• Musical Theatre Guild presents: “The Goodbye Girl,” November 10

• Los Angeles Chamber Orchestra presents:

Pulcinella and Prokofiev, November 16

• Los Angeles Ballet presents:

The Nutcracker, December 7 and December 8

Info: 818-243-2539 or alextheatre.org

Antaeus Theatre Company

The Antaeus Theatre Company has recently announced its two fall shows, which both share the underlying theme of defying the odds as the past comes back to haunt the present.

The story “Eight Nights,” which the theater will be showing from October 31 to December 16, features the journey of a resilient German Jewish refugee and her family set in a single apartment. From October 3 to November 25, the stage will be absorbed by the cast of “The Abuelas,” a story of an Argentinian concert cellist living in Chicago who will have to face the harsh truths of Argentina’s “Dirty War.”

The theater is located at 110 E Broadway, Glendale.

Info: 818-506-5436 or antaeus.org  

Making Self Expression Relatable

For 34 years, the Contemporary Crafts Market has provided creators and art lovers a place to explore where art, history and science come together. Years past have proven to be successful in connecting people to art they love, however, the retirement of the market’s CEO will bring about the end of an era.

“We are retiring, but art is timeless,” says CEO Roy Helms.

“When I launched this show 34 years ago, my goal was to showcase fine craft and wonderful products you cannot find anywhere else. There’s nothing like hand-crafted artistry to enhance home and everyday life.”

The market serves as not only a place to showcase talent and dedication, but as a medium to exchange stories. From November 1 to November 3, the Pasadena Convention Hall will house more than 150 booths filled to the brim with art that has a strong history and a plethora of stories behind it.

One such booth is that of enamelist Marianne Hunter.

Fifty-two years ago, Hunter started enameling atop pennies that she sold to friends and family. She prides herself in only using each design once, even over the last half century, and being inspired by something new for each piece.

Though her originality has persisted throughout the years, Hunter’s ability to keep simple titles for each piece has not.

“When I’m working on a piece, I have to immerse myself into that feeling,” Hunter says. “I have thought about it and what I’m trying to communicate as my vision comes together. Soon enough my one-word titles for each piece grew longer and longer, so I gave into it and started engraving short poems on the back that tell the piece’s story.”

From the colors used to the shape of the jewelry itself, everything about the piece shares a role in relaying Hunter’s narrative.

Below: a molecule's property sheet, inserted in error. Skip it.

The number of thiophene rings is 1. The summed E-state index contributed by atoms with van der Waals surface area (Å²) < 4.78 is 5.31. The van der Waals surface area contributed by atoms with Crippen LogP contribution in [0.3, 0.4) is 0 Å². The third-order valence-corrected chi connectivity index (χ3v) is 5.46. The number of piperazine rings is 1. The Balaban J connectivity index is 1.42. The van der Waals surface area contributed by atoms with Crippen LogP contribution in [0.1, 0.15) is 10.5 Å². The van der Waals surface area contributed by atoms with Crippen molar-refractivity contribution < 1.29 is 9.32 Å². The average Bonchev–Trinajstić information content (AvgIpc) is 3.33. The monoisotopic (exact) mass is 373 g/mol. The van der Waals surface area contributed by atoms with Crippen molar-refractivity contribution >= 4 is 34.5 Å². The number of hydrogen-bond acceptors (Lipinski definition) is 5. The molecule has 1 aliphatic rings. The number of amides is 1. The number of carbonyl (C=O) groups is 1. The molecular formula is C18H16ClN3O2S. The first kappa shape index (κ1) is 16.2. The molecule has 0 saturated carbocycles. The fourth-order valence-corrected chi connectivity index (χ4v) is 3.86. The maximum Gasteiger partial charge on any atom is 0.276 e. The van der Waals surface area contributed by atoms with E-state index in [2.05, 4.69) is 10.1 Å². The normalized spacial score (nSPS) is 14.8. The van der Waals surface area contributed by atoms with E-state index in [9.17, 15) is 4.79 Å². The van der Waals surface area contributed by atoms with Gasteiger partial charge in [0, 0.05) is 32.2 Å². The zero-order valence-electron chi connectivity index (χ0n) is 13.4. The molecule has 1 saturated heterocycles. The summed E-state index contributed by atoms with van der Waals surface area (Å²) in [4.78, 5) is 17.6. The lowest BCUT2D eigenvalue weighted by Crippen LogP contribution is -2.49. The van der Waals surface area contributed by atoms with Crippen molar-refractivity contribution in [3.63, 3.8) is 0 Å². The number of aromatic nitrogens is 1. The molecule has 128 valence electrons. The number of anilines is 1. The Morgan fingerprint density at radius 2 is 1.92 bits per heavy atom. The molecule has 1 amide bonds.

While the pieces can be worn, her techniques allow the art to look just as wonderful in a translucent case in which all sides can be seen.

“The biggest thing for me is that I do everything free-hand, every emotion comes through the work naturally. It’s raw, it’s authentic, it’s my vision of the story straight from my soul to my hands to the work itself,” Hunter says.

It can take Hunter anywhere from two weeks to a month to perfect a fired glass piece, which can take more than 120 individual firings somewhere between 1,500 and 1,600 degrees Fahrenheit before completion.

Hunter says, however, she doesn’t mind the process, as delicate and tedious as it may be.

Starting her own small enameling business in the summer of 1967, Hunter says she, “hasn’t had the need for a straight job since. I’ve been self-employed my whole life. I haven’t been to Europe or the other things I might’ve done if I got two-week vacations, but doing this everyday challenges me. It drives me, and there’s no other place I’d rather be than doing this.”

Due to the time, concentration and use of materials, Hunter’s pieces start at $5,000. She has started utilizing a layaway program to make her art accessible to anyone who can relate to the stories she tells through her work.

“I want people who relate to my art and these pieces to be able to have it. That’s what it’s for, that’s the reason I do this. If it speaks to you, you need to have it,” Hunter says.

Through an entirely different medium, watercolorist Liz Covington has also used her art to tell a story entirely her own. Though her art she has expressed the balancing act of being a practicing physician and crafter.

Ten years ago, the painter got her start in the art world through calligraphy, where she specialized in italics. Though she took it on for fun, Covington says it was more demanding than she could have ever imagined.

“I wanted to do something fun and easy to kind of take my mind away from my practice and I enjoyed the technique and discipline, but it’s a lot more involved than most people think,” Covington says.

As she began mastering calligraphy she sought out embellishments like watercolor flowers to pair with her writing. And without a moment’s notice she had discovered her true passion- painting.